Project description:Human speech sounds are produced through a coordinated movement of structures along the vocal tract. Here we show highly structured neuronal encoding of vowel articulation. In medial-frontal neurons, we observe highly specific tuning to individual vowels, whereas superior temporal gyrus neurons have nonspecific, sinusoidally modulated tuning (analogous to motor cortical directional tuning). At the neuronal population level, a decoding analysis reveals that the underlying structure of vowel encoding reflects the anatomical basis of articulatory movements. This structured encoding enables accurate decoding of volitional speech segments and could be applied in the development of brain-machine interfaces for restoring speech in paralysed individuals.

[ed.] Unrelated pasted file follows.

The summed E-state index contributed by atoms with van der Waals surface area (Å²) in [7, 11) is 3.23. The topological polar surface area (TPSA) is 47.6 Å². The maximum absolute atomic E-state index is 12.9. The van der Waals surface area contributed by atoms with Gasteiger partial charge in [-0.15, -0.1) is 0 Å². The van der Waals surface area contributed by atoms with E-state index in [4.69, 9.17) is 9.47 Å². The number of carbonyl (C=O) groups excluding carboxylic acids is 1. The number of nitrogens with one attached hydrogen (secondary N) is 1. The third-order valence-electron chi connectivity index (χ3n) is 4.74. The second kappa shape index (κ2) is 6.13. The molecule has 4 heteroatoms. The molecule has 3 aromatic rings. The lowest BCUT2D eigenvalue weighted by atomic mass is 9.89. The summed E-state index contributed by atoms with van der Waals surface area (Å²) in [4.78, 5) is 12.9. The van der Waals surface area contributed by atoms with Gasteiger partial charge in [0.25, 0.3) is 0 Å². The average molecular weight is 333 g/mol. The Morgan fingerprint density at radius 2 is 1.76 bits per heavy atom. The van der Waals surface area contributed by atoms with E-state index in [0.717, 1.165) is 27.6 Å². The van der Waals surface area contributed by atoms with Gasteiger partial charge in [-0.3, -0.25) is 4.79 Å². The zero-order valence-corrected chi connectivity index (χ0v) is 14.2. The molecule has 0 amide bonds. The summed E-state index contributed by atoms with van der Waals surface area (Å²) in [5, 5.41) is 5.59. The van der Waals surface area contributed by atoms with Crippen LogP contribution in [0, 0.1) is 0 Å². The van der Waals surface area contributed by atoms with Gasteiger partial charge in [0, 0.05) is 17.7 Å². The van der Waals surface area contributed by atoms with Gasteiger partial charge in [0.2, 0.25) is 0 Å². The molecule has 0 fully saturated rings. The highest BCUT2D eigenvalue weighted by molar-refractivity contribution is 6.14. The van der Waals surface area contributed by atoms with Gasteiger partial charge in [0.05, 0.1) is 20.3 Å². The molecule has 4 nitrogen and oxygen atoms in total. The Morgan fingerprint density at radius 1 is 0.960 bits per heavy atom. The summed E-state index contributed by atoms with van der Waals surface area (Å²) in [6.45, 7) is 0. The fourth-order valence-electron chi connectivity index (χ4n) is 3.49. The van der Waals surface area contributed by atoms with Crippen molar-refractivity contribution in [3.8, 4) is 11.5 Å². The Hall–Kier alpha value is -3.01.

Project description:A central challenge for articulatory speech synthesis is the simulation of realistic articulatory movements, which is critical for the generation of highly natural and intelligible speech. This includes modeling coarticulation, i.e., the context-dependent variation of the articulatory and acoustic realization of phonemes, especially of consonants. Here we propose a method to simulate the context-sensitive articulation of consonants in consonant-vowel syllables. To achieve this, the vocal tract target shape of a consonant in the context of a given vowel is derived as the weighted average of three measured and acoustically-optimized reference vocal tract shapes for that consonant in the context of the corner vowels /a/, /i/, and /u/. The weights are determined by mapping the target shape of the given context vowel into the vowel subspace spanned by the corner vowels. The model was applied for the synthesis of consonant-vowel syllables with the consonants /b/, /d/, /g/, /l/, /r/, /m/, /n/ in all combinations with the eight long German vowels. In a perception test, the mean recognition rate for the consonants in the isolated syllables was 82.4%. This demonstrates the potential of the approach for highly intelligible articulatory speech synthesis.